Scanlan said MRA wants the project to be community-driven. That means getting community input on all phases of the work, a process that began with meetings in Anchorage, Girdwood, Hope, Cooper Landing, Moose Pass, Seward and Soldotna last spring.
At each meeting, MRA handed out a survey to gauge local feelings about the project. The majority -- about 98 out of 103 -- of the responses were positive, Scanlan said.
Hope, Cooper Landing and Moose Pass residents were particularly enthusiastic, he said. Those communities are looking for ways to diversify their economies. Developing as a winter destination is one way to do that.
The project will provide room for local businesses to step in and grow. Scanlan said MRA hopes to see private businesses offer lessons, rentals, food and beverage service, and even guiding once the area grows.
Sprague said he appreciated the need for winter business in the area, and would rather see the project developed at a different site, such as the old ski area near Summit Lake.
"There's other slopes that I think would work," he said.
Scanlan said there will be future opportunities for public comment, and the site is still up for discussion.
Doyle said he thinks the permitting process and public comment will help develop a shape of the project that retains a good feeling for all users.
Doyle will likely ski at the site if it's developed. But it wouldn't be the same.
"I like the quiet," Doyle said.
Right now, MRA is involving a variety of partners to take the project to the next level. Through a partnership with the University of Alaska Anchorage, students are doing some of the survey work.
They'll provide detailed mapping of the access road and beginner tow area, which is key information for figuring out a big component of the project -- funding.
The mapping will allow for cost estimates. Then MRA, a limited liability corporation, can start looking for funding from investors to get the project going.
Right now, students from the Presidio Business School in San Francisco are working on an investor package, Scanlan said. The project has already seen some investor interest, both locally and from Outside.
The alliance will also offer an option for individuals to purchase a membership, giving them discounted access and a say in how the mountain is managed. The management voice would be through a membership advisory council that wound be asked to weigh in on new plans, and provide feedback from members on how the mountain is running.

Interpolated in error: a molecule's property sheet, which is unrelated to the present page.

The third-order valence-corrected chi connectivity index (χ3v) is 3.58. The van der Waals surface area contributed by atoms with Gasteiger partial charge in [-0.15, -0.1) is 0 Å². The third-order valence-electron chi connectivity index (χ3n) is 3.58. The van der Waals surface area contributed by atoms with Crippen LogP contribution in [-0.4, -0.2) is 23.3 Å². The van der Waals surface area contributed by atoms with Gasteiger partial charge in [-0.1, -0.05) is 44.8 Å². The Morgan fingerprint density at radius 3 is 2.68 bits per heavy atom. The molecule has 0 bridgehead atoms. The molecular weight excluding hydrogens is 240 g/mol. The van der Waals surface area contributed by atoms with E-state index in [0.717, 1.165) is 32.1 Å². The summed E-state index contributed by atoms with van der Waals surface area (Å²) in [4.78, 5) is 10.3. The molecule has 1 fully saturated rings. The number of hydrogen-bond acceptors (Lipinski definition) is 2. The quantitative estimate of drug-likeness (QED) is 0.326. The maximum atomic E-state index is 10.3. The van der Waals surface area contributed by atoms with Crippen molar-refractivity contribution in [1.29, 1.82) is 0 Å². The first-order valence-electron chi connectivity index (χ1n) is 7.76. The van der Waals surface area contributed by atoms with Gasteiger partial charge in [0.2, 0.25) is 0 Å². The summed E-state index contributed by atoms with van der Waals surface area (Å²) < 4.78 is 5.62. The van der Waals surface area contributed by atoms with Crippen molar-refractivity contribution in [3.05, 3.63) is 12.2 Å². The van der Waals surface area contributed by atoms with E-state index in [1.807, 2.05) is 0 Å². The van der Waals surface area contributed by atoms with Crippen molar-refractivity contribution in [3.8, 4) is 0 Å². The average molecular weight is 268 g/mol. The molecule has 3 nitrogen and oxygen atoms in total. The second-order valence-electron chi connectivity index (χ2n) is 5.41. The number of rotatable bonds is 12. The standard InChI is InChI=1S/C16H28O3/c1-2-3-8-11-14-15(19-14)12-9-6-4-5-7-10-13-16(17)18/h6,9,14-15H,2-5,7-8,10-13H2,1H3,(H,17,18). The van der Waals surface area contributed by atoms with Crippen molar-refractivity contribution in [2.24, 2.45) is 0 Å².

FOCUS, THEN REFOCUS
The project is a long time coming. Scanlan said he has worked on various incarnations of the project for the last six years.
At one point, the plan was to develop ski opportunities on Bone Mountain, near Snug Harbor Road. Working with the state of Alaska and Forest Service refocused that project to the Summit Lake area, where there was a history of downhill skiing.
The local group working on that effort -- the Kenai Peninsula Community Ski Foundation -- hit a roadblock when it was denied federal nonprofit status. But the project stayed in Scanlan's mind.
Then Scanlan connected with Jamie Schectman, who had been working on forming a ski cooperative in Canada, and the two formed Mountain Rider's Alliance.
Commercialized ski areas have taken skiing "further away from its roots," Scanlan said. MRA wants to take it back to those roots.
A major facet of MRA's development plans is trying to limit development and environmental impact. Scanlan said the organization wants to stay away from commercialized development and preserve what MRA sees as a more authentic outdoor experience.
The current plans call for a series of surface lifts, meaning that the rider is always connected to the mountain while being transported to a new place. That's cheaper than a chair-type lift, and less invasive.
"It's small, it's rustic, it's down home," Scanlan said.
As part of its goal to have a light footprint, MRA is working on plans for alternative energy on the mountain. Right now, the entity is looking at wind and micro hydro as two possible sources of power. A solar array might also be appropriate, Scanlan said.
By MOLLY DISCHNER